“For a while, you could compartmentalize [your troubles], but now it’s just leaking over everything. When enough time goes by and things aren’t going our way, we often deal with that prolonged discouragement with denial.”- Kyle Idleman
“This went on year after year. Whenever Hannah went up to the house of the LORD, her rival provoked her till she wept and would not eat.”- 1 Samuel 1:7 (NIV)
As Kyle Idleman moves on in Chapter 3 of When Your Way Isn’t Working, he notes what happens when one deals with discouragement by trying to fix things. Even though our efforts mean we disobey God’s way, they only result in greater discouragement. Certainly, Elkanah’s DIY approach served as a temporary fix. But in the long run, it turned up the discouragement dial.
Consequently, Elkanah’s disobedience made things worse. Not only for him, though. It also made things incredibly discouraging for Hannah. Most significantly, Kyle states, in 1 Samuel 1:7 we read that Hannah’s discouragement went on year after year. Most likely we can handle it for a few months – perhaps even a few years. However, we start to lose confidence when it goes on year after year. So, Kyle’s equation looks something like this:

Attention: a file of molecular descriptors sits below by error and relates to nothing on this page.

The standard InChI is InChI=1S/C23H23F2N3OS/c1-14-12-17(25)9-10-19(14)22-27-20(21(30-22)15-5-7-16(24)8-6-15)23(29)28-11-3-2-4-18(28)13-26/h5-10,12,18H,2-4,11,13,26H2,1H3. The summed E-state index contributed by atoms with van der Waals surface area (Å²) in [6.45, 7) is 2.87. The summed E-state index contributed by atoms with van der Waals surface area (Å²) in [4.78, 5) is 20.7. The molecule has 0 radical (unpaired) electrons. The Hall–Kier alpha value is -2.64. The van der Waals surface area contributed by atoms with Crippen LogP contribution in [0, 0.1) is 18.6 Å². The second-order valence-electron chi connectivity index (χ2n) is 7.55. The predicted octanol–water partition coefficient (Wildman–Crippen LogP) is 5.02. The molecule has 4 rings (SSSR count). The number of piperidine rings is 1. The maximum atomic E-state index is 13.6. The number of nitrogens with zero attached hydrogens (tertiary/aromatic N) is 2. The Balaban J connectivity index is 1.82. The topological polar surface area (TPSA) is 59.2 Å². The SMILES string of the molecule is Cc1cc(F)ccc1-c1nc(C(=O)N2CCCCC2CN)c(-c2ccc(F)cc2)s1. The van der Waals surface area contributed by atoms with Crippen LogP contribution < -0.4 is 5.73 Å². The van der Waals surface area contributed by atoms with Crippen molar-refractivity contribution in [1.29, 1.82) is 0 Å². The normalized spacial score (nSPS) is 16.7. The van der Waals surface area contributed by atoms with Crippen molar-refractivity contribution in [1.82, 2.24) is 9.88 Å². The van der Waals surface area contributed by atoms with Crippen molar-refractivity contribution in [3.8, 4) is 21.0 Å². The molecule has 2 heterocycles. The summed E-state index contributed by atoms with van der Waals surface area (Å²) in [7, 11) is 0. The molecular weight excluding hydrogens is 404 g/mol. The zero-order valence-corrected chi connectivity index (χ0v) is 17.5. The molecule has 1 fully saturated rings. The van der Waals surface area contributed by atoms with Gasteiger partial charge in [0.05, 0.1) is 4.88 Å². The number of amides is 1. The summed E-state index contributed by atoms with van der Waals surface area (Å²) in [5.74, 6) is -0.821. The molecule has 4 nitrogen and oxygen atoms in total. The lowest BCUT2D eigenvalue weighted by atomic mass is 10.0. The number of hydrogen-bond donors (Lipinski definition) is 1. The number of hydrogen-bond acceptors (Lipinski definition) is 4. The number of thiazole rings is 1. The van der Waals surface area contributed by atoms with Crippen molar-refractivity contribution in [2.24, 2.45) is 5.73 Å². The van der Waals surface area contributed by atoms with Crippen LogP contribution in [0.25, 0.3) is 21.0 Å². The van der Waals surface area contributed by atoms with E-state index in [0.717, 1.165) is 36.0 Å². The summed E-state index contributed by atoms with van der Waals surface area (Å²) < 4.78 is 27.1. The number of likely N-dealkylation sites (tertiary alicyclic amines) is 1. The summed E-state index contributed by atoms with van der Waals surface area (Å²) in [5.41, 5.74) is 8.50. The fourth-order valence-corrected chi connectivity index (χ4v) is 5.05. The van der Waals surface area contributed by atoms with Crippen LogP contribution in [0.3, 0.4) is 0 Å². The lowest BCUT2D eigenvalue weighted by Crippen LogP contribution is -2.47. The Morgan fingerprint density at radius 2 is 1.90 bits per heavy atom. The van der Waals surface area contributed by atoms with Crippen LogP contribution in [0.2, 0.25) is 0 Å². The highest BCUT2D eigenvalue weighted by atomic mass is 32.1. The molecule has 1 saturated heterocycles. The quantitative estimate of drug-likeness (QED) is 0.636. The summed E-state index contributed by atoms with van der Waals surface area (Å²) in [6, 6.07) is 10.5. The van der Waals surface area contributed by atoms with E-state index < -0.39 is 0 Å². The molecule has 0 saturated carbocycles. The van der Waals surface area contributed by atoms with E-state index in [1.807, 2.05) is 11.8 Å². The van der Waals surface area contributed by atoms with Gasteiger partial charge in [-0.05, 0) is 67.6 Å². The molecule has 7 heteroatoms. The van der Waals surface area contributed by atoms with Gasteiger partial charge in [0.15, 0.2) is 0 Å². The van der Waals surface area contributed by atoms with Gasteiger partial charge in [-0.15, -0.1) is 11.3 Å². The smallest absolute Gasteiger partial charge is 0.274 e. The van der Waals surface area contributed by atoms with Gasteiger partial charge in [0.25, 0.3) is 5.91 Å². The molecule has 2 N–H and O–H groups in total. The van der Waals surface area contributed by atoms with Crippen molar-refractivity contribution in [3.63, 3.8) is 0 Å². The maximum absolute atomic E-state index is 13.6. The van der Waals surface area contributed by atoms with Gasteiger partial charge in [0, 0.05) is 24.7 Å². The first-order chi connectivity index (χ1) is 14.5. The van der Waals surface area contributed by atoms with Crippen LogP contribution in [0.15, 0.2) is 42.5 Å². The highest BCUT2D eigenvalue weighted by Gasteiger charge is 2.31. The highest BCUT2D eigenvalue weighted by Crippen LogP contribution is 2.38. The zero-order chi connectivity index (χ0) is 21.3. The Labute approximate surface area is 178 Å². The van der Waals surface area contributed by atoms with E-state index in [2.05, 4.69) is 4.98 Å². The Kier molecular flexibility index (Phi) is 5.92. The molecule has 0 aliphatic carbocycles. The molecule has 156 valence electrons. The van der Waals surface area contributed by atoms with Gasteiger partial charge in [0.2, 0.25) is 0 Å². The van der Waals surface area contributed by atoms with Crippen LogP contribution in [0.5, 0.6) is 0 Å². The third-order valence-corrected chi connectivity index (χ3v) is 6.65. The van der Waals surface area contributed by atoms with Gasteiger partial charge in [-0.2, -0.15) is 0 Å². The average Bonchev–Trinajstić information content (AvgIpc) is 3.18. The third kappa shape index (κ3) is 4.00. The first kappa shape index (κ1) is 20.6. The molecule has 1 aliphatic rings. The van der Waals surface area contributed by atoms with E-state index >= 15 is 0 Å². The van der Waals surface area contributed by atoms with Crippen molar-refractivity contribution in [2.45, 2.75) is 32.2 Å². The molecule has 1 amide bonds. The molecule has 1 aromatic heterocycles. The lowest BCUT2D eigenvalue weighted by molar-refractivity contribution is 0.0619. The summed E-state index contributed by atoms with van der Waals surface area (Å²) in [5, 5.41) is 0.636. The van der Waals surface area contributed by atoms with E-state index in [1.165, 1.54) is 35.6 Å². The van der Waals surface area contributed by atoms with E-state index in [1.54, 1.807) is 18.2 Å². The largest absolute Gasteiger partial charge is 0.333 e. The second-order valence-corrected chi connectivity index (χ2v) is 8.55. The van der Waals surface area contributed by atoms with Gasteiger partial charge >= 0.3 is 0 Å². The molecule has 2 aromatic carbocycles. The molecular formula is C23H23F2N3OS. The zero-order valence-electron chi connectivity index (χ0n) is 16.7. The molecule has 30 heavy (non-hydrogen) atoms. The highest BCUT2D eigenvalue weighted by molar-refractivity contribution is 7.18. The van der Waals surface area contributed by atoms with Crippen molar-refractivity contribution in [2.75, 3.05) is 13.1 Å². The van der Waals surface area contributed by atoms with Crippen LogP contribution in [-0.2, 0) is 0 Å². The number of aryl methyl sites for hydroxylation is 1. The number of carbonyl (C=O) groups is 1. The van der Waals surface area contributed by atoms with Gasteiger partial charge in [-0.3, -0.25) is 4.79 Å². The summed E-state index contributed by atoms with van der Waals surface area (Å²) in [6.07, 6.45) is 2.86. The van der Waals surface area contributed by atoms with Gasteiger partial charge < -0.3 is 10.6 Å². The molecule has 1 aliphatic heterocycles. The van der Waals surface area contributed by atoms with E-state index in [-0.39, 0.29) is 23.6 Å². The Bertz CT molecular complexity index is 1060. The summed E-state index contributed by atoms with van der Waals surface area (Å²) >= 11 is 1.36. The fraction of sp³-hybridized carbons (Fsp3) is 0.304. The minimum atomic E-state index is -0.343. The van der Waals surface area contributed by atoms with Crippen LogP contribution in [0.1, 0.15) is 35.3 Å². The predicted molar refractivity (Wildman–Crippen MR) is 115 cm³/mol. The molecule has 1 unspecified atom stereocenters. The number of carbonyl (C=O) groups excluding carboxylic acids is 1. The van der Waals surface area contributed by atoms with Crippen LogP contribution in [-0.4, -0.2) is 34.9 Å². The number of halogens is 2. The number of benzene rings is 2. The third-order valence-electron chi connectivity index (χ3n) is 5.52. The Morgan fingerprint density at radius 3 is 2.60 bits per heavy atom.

Disappointment + Time = Discouragement
In addition, Pastor Idleman says, we often use denial to deal with prolonged discouragement. For example, one invention called the Skinny Mirror uses curved glass to create an optical illusion. The user looks about ten pounds thinner.
Originally designed for individuals, retailers now use the Skinny Mirror to help sell clothing. So, when you try on clothes and check yourself out using the Skinny Mirror, you’re much more likely to make a purchase. Above all, manufacturers make no attempt to hide the purpose of the mirror. Because they put the Skinny Mirror logo in the bottom right-hand corner.
Therefore, Kyle explains:
“When our way isn’t working, we often try to surround ourselves with voices that tell us what we want to hear — voices that help us deal with our discouragement by reinforcing our denial.”
Today’s question: When do you feel prone to compartmentalize your troubles? Please share.
Tomorrow’s blog: “The Peninnah effect – comparing”